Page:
To the editor:
"Prosperity follows tax cuts" has become the battle cry of tax initiative proponents. But, like so many of their unsupported claims, it's just another hallow, vote-getting phrase that has no documented evidence. The assertion that lower taxes will make Utah more attractive to industry looking for a new location is not supported by legitimate studies. In fact, just the opposite is true.Several years ago, a General Electric vice president was quoted in The Wall Street Journal when he was discussing the location of a new plant. He said GE didn't care about state and local taxes, it only cares whether it receives the public services/goods the taxes should be able to buy.
Businesses, like individuals, evaluate a whole series of positive and negative factors of a location before deciding on where to locate. The place-to-live considerations are both for the company and its employees, and address both economic and lifestyle concerns.
Public services/goods, critical in the weighing of place-to-live factors, include the quality of both public and higher education, recreational and entertainment opportunities, low crime rate, transportation facilities and others. Note, rapidly changing technology often dictates cross-fertilization between firms in its industry and/or with research universities.
In July 1988 Design News, a "Job Paradise Index" for engineers ranked 40 cities considered favorable. Raleigh-Durham was first, with a score of 440. Salt Lake City was 26th, with a score of 346. For the Salt Lake area, the specific comments were: "Economic advantages: Aerospace industries and defense industries like Morton Thiokol, Hercules and Unisys keep this area active. Growing biotechnology industry promises lively future. Lifestyle advantages: Fine arts museums, symphony, zoological gardens and ski resorts highlight area activities. Mormon church attracts added cultural events. Research hospital another plus."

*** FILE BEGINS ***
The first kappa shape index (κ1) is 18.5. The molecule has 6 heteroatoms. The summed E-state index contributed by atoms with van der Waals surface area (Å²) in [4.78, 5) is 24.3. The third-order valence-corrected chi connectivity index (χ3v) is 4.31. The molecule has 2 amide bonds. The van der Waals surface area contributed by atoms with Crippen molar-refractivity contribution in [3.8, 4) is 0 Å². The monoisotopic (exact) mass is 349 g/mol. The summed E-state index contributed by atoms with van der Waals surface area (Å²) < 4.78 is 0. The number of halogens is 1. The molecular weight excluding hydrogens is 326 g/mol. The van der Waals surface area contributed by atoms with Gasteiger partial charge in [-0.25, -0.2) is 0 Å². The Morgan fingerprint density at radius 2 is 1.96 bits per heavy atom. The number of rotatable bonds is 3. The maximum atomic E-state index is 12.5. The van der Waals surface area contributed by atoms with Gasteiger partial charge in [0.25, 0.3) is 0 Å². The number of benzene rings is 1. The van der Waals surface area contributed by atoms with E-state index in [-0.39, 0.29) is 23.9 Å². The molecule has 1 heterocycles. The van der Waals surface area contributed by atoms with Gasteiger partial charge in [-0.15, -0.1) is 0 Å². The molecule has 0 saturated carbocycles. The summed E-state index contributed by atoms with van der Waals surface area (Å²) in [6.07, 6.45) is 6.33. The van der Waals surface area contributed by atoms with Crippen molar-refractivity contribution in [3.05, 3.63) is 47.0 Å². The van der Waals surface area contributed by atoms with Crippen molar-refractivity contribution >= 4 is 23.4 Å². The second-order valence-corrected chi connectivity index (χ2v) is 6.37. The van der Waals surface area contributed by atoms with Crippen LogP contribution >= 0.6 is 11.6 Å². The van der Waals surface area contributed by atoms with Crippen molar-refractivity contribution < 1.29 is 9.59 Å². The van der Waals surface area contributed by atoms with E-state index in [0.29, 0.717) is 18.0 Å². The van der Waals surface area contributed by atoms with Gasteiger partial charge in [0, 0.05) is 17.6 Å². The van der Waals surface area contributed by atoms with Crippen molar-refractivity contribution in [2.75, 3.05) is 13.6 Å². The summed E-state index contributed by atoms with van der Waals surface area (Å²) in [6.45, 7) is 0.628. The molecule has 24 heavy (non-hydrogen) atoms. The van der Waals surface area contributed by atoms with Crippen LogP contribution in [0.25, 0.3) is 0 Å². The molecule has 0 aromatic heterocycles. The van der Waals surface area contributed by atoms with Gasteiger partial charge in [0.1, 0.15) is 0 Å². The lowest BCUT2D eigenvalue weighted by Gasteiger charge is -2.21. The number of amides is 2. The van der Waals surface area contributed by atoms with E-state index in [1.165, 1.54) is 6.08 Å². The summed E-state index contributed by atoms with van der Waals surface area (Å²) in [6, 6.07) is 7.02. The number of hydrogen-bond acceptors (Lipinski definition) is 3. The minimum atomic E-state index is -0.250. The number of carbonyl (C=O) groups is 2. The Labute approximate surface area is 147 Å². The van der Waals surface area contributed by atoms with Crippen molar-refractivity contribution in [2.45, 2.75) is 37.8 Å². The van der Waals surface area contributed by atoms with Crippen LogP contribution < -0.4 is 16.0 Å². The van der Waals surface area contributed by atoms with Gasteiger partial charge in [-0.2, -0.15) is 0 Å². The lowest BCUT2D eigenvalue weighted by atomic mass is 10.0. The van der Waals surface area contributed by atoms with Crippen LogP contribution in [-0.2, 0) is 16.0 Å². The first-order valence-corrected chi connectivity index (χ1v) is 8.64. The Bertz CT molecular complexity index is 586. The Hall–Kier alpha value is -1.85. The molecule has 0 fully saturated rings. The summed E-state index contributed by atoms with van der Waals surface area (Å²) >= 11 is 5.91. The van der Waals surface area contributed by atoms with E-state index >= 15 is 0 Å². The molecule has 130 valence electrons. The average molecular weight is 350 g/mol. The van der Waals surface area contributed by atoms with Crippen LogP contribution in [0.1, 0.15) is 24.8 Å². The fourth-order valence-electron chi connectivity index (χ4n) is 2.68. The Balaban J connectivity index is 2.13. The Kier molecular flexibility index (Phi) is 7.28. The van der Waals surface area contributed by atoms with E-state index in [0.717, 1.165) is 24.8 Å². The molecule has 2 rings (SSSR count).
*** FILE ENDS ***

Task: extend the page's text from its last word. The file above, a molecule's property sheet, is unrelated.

No mention was made of taxes, but many of what the magazine considers pluses could be damaged under tax limitation.
Given the physical distances to major population and industrial centers, any manufacturing or wide-area service operation that could economically prosper in Utah, could equally thrive in tens, hundreds, or, in some instances, thousands of alternative locations.
If the rigid tax-limitation measures are adopted, our elected officials will be unable to make changes necessary for our state's - and its citizens' - economic well-being, especially for the young who have most of their own lives before them.
I believe the decline in Utah's per capita income, as compared to other states, will continue, if the highest priority is not given to place-to-live considerations, and that the relative decline of economic welfare will accelerate if the tax initiatives pass. Over the longer period, the accumulated losses to individuals and the group will force their repeal. The costs of foregone opportunities and the projection of a "backwater image" for the state will possibly hurt and haunt us for a generation.
My concern about the tax initiatives has nothing to do with my own position at the university. I'm at retirement age, and my income will not change whether they are passed or defeated. I do care about Utah's welfare and that of its citizens, including my grandchildren.
Claron E. Nelson
Professor of economics, University of Utah